Tristan Da Cunha
Considered the most remote inhabited archipelago in the world, Tristan Da Cunha's population is only 267 as of January 2016. While Tristan Da Cunha is the main and largest island, the area also consists of the Nightingale, Inaccessible, and Gough Islands. The other islands are uninhabited, except for a weather station with a staff of six on Gough Island. Tristan is primarily known for its wildlife, with 13 known species of breeding seabirds, and 2 species of resident land birds. Tristan's economy is primarily based on marine cultivation, mainly crawfish, and farming.
A federated country of central Europe, Switzerland is a landlocked country of towering mountains, deep Alpine lakes and grassy valleys dotted with farms and small villages. While being smack dab in the middle of other countries that would surely be targeted in WWIII, Switzerland has always been able to maintain a stance of neutrality. The country's animal life consists of deer, rabbits, foxes, badgers, squirrels, and many varieties of birds, while its vegetation is derived from four European climatic regions that converge in the country. Beeches and Oaks take the maritime west, hornbeam and larch trees in the continental east, extensive spruce forests in the northern sub-alpine region, and chestnut groves in the south.
Malta is an island country located in the central Mediterranean Sea, which is the largest out of a group of five islands. Malta is dominated by limestone foundations with most of its coastline consisting of steep or vertical limestone cliffs indented by bays, inlets, and coves. The island's flora and fauna are typical of the low lying coastal regions of the Mediterranean, consisting of woodlands, valleys and coastal cliffs. Native species include Sicilian Shrews and several types of bats, but other mammals such as the Algerian Hedgehog, Mediterranean chameleon, Etruscan shrew, rabbit and weasel have been introduced to the landscape. Agricultural development is hampered by land fragmentation, but Malta could offer a limited safe haven.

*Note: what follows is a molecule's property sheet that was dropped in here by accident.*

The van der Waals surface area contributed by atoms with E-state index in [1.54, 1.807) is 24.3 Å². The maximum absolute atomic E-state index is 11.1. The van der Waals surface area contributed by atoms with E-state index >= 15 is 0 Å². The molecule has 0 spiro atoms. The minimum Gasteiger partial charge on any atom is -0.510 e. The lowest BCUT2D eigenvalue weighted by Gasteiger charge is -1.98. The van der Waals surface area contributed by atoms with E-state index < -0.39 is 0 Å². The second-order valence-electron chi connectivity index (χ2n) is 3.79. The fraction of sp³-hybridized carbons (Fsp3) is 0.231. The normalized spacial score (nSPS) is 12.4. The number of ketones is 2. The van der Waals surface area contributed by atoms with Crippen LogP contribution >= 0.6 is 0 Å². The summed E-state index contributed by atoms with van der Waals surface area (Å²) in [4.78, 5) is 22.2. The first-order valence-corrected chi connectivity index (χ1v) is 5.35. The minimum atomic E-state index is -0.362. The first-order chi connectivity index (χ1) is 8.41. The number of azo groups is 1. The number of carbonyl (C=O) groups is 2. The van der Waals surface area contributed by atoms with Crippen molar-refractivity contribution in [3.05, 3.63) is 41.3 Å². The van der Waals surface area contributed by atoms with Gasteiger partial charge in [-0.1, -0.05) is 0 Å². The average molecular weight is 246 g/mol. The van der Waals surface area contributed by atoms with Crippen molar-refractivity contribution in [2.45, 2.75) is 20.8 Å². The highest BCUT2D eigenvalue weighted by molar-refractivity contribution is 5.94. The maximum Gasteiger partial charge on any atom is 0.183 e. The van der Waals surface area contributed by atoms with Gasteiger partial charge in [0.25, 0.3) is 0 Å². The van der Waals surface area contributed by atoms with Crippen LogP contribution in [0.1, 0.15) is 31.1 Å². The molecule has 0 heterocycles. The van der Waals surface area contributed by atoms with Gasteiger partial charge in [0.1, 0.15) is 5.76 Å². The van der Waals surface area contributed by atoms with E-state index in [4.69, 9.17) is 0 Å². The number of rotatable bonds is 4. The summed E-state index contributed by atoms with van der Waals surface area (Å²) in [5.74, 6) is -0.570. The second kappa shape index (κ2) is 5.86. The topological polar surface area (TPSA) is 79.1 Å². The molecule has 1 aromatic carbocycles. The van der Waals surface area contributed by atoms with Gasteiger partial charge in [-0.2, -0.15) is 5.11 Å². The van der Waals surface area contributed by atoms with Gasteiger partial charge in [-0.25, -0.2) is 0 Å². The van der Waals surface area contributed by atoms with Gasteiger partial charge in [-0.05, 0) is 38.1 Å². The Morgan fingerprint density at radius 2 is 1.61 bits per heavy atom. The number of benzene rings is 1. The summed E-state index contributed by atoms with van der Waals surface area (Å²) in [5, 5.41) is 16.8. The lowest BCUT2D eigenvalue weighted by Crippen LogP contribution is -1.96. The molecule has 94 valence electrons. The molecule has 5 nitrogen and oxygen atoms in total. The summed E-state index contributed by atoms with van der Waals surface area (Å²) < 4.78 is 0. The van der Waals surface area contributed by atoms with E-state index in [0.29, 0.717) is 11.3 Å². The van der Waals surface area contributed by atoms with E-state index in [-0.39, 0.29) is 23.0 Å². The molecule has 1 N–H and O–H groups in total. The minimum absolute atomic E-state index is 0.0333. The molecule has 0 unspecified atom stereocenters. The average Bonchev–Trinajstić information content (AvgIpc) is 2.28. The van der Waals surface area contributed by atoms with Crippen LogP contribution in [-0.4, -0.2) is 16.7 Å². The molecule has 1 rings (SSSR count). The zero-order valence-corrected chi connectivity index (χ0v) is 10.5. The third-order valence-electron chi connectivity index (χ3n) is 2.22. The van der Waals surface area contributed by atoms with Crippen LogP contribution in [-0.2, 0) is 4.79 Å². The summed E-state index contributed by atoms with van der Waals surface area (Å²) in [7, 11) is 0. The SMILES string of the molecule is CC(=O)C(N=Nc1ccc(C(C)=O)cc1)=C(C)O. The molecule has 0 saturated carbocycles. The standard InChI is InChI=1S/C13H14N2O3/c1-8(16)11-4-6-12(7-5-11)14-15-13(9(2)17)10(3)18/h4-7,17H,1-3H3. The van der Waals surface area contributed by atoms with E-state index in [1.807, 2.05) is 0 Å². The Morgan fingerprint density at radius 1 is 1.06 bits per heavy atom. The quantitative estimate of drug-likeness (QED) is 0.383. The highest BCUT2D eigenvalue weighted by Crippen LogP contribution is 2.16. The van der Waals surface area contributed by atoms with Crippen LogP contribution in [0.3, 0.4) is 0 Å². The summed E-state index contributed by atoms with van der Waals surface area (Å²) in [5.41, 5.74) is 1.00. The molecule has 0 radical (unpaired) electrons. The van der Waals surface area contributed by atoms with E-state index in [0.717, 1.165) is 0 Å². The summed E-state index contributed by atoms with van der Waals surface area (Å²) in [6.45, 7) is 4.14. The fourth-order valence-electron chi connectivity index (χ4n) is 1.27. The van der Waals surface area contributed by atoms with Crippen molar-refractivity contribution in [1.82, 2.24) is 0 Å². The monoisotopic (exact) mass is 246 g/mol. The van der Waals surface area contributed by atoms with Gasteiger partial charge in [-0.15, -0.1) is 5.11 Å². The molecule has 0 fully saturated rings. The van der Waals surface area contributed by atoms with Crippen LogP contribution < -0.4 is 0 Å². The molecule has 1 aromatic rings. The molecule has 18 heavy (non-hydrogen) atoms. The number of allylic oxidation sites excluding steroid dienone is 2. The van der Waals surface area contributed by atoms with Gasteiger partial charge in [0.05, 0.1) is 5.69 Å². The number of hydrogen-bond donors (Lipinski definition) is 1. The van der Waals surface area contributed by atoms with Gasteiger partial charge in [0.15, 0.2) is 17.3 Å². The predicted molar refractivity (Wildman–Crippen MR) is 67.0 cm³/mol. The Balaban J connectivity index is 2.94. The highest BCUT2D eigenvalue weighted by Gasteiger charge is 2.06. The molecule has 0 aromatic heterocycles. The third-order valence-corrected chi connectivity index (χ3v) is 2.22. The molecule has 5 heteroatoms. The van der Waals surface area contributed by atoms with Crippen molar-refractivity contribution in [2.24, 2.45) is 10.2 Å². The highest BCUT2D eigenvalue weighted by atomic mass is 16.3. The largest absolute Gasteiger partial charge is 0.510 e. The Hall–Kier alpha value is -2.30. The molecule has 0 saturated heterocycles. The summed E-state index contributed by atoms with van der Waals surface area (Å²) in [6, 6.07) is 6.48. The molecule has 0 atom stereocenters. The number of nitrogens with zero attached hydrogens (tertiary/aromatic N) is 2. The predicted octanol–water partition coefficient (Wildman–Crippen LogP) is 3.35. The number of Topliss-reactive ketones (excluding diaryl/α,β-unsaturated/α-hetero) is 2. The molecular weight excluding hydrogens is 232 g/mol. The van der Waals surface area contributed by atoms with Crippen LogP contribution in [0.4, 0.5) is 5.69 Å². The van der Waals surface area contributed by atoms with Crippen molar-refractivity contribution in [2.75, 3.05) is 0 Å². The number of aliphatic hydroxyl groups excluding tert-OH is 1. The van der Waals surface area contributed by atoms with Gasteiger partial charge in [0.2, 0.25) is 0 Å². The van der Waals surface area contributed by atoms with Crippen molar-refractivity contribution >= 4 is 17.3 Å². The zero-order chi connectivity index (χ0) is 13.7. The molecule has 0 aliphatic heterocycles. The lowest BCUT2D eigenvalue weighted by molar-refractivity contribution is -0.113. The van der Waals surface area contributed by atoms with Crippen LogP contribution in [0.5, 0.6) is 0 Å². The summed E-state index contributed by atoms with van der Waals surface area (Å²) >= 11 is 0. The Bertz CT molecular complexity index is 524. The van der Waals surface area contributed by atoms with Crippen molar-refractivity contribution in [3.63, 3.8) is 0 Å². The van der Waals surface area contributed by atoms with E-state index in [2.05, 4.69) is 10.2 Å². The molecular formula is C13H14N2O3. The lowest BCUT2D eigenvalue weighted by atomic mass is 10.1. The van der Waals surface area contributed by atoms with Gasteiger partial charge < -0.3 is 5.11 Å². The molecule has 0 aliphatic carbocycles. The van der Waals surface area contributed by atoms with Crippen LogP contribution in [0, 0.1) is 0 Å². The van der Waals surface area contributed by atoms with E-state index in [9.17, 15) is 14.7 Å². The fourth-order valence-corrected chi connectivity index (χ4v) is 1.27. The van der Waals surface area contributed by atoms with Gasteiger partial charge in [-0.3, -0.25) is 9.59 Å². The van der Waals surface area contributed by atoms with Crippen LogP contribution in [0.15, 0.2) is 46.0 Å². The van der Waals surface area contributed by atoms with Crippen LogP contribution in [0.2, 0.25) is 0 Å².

Formerly Ellice Islands, Tuvalu is a country in the west central Pacific Ocean. It is composed of nine small coral islands scattered over a distance of 420 miles or 676 kilometers. The islands contain both atolls and reef islands with rain catchers and wells providing the only fresh water. The soil is porous, making agriculture limited, but coconut palms thrive along with breadfruit trees, pandanus, taro, and bananas. Pigs and chickens are raised, while seabirds, fish, and shellfish are available to be caught. Because of low elevation, the islands are vulnerable to the effects of tropical cyclones and the threat of rising sea levels. While it would be difficult to survive with threats of devastating weather, Tuvalu is remote enough to survive in case of widespread panic.
While probably the safest place to be if World War III erupted, it ranks number ten on our list due to it's shear inhospitableness and inability to sustain a human presence for long. Antarctica is the fifth largest and the southernmost continent on Earth, but is 98% covered in ice, and on average is the coldest, driest, and windiest continent with the highest elevation. There are no permanent human residents, but anywhere from 1,000 to 5,000 people reside throughout the year at research stations scattered across the continent. The landscape on Antarctica that supports vegetation is considered a tundra, with organisms native to the landscape consisting of several types of algae, bacteria, fungi, plants, and Protista. You will also find certain animals including mites, nematodes, penguins, seals and tardigrades. The Antarctic Treaty signed in 1959, which prohibits military activities, mineral mining, and nuclear testing and disposal may help keep this place safe from WWIII.